Another reason to question the 'fact' is the likelihood that many south-eastern Australian Aboriginal groups were multilingual. Multilingual mindsets make one more open to the possibility that other languages can have words that sound just like the words of one's own language but mean something different. It takes time to get this across to monolingual English speakers - remember all the school kids screaming with laughter at the German word 'Vater'? But it was probably second nature to multilingual Aborigines. So, even if the Victorian Aborigines had heard about Macquarie and the Native Institution, I'm betting that the similarity in sound between Macquarie and 'Mak-quarra' wasn't a barbecue-stopper.

As a literary conceit to hang a story of stolen children on, the Macquarie/Mak-quarra similarity is cute . But Van Toorn's book will be taken as history. Other people may well take up this conceit as a fact. Mark Liberman's attributional abduction again and again.

Back to Mary-Anne Gale's book, which is an excellent resource-book with lots of details, lists, references and some texts. The University of SA's distribution was - ah - limited. Fortunately they've handed over the last copies to her, and you can get them from her:
maryanne.gale AT adelaide DOT edu DOT au

anywhere in Australia $15 (incl.postage) (at 253 pages you'd be hard-put to photocopy it for that)
overseas - negotiate with Mary-Anne.


[1] Lisa Slater. Southerly 66.3 (Autumn 2006): p217(6)

[2] Schurmann, Edwin A. (1987). I'd rather dig potatoes: Clamor Schuermann and the Aborigines of South Australia 1838 -1853. Adelaide: Lutheran Publishing House.

[3] Sydney language burumurring
[Troy, Jakelin. (1994). The Sydney language. Canberra: The author]

Hunter River/Lake Macquarie language Bi-ra-bán
[Threlkeld, Lancelot E. (1834). An Australian grammar, comprehending the principles and natural rules of the language, as spoken by the Aborigines in the vicinity of Hunter's River, Lake Macquarie, &c. New South Wales. Sydney: Stephens and Stokes]

Wiradjuri malyan
[McNicol, Sally and Hosking, Dianne. (1994). Wiradjuri. In N. Thieberger and W. McGregor (Eds.), Macquarie Aboriginal Words (pp. 79-99). Sydney: Macquarie Library]

Bundjalung mibayn
[Sharpe, Margaret. (1994). Bundjalung. In N. Thieberger and W. McGregor (Eds.), Macquarie Aboriginal Words (pp. 1-22). Sydney: Macquarie Library]

I haven't looked hard but haven't found 'makwarra' forms for 'eaglehawk' yet.

Comments

Makwara is the name of one of the two moieties found along the Darling River (see L.A. Hercus 1993 "Paakantyi Dictionary" page 123 glossed as "rain wind, west wind") the other being Kilpara. Perhaps someone made a leap between the Paakantyi moiety name and the Eaglehawk totem, often associated with one of the moieties elsewhere in NSW? Your point about the unlikelihood of any Aboriginal person correlating this with Macquarie's name still stands.

Best,
Peter

I checked my Curr db and didn't find anything in the meaning 'eaglehawk'. The closest I could find is magui, makoran for Turrubul in the meaning of 'ghost/white man'.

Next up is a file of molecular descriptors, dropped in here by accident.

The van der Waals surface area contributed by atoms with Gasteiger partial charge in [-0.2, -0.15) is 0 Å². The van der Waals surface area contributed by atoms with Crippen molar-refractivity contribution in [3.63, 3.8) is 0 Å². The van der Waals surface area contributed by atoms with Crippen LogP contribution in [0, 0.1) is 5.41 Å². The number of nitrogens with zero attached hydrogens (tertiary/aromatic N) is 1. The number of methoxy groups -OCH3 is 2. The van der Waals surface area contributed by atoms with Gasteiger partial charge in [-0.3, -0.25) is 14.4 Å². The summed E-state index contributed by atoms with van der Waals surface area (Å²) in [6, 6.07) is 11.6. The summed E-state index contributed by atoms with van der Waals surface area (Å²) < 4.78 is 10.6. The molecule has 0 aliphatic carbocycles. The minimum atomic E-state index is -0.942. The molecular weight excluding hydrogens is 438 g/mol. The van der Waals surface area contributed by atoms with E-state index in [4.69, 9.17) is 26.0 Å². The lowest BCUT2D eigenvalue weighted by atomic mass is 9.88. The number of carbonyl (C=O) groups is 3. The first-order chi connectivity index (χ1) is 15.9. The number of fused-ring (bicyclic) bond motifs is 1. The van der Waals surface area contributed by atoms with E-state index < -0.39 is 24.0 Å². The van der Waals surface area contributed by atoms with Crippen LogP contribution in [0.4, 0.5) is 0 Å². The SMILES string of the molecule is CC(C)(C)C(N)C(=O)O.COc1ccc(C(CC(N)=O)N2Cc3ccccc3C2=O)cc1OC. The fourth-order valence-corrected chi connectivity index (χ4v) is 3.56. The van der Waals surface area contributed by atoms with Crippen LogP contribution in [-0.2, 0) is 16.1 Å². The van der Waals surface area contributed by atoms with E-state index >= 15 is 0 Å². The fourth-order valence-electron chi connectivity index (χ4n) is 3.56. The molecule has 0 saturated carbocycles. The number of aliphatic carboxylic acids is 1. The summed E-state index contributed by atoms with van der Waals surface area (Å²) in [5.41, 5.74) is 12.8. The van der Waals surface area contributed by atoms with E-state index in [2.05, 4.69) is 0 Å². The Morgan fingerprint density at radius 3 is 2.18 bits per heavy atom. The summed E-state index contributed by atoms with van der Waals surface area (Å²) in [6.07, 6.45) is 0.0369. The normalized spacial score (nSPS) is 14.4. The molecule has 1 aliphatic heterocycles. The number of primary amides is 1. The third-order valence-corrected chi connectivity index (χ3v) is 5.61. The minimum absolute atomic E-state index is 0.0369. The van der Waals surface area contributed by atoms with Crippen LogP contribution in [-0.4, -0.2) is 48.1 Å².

Thanks Claire for confirming my much hastier glance at Curr. And thanks Peter for a great suggestion. I'd been stymied because Paakantyi for 'eaglehawk' is pilyara (Hercus in 'Macquarie Aboriginal Words'). But your suggestion makes perfect sense since the words came up in the context of Eaglehawk and Crow moieties. Here's Brough Smyth on beliefs of the aborigines of northern Victoria: "They [=Crow and Eaglehawk] agreed that the Murray blacks should be divided into two classes - the Mak-quarra or Eaglehawk, and the Kil-parra or Crow" (1876 vol.1: p.424).

Another case of attributional abduction!

Just had a look at John Mathew's Eaglehawk and Crow, which has a comparative table of vocabulary at the back. This has about 40 words for 'eaglehawk', but nothing resembling makwarra. On the other hand he does have Kilparra and Mokwarra as the names of two women who were wives of the first black man on the Darling and who originated the moiety system.

Just a note with regard to the use of puns. I have been working recently with MK Turner, a well known and highly respected Arrernte woman in Alice Springs, on a Picture Dictionary for Akarre. Mk's enthusiasm for playing with language in both Arrernte and English is enormous (not to mention her 'slinging off' style with regard to other Arandic dialects and Western Desert languages!). We have great fun with puns, tongue twisters, rhyming and rhythyms, and joking songs. Her use of metaphor in explaining Arandic concepts is superb.

And MKT is the co-author of the classic article on a play language in Australia:
Turner, Margaret Mary and Breen, Gavan. (1984). Akarre Rabbit Talk. Language in Central Australia,

Sure, what I meant is that we can't assume that because lots of English speaker make a lot of puns and coss-linguistic puns, that ross-linguisti puns are a universally practised and enjoyed speech activity. Metaphor is another matter - I think that probably is used in all languages, since there are so many concepts which are hard to grasp without metaphor.

The pseudonym I've borrowed, Kyangadac, was originally given as the signature to a letter written on behalf of a Noongar dispossessed of his land. The letter was written by Canon Wollaston in 1855, and the obvious translation of 'having nothing' fits with a Victorian sensibility about pseudonyms. However, Kiangardarup, is also the name for what is today known as Grassmere Lake but which, in the 1850's, was a significant campsite. At that time the lake was redolent with birdlife and fish (today it is badly degraded)and so it's name alludes to some deeper meaning. Nevertheless, Wollaston's postulant may well have been amused by the pun if he didn't suggest it himself having, perhaps, been dispossessed of his own land at Kiangardarup.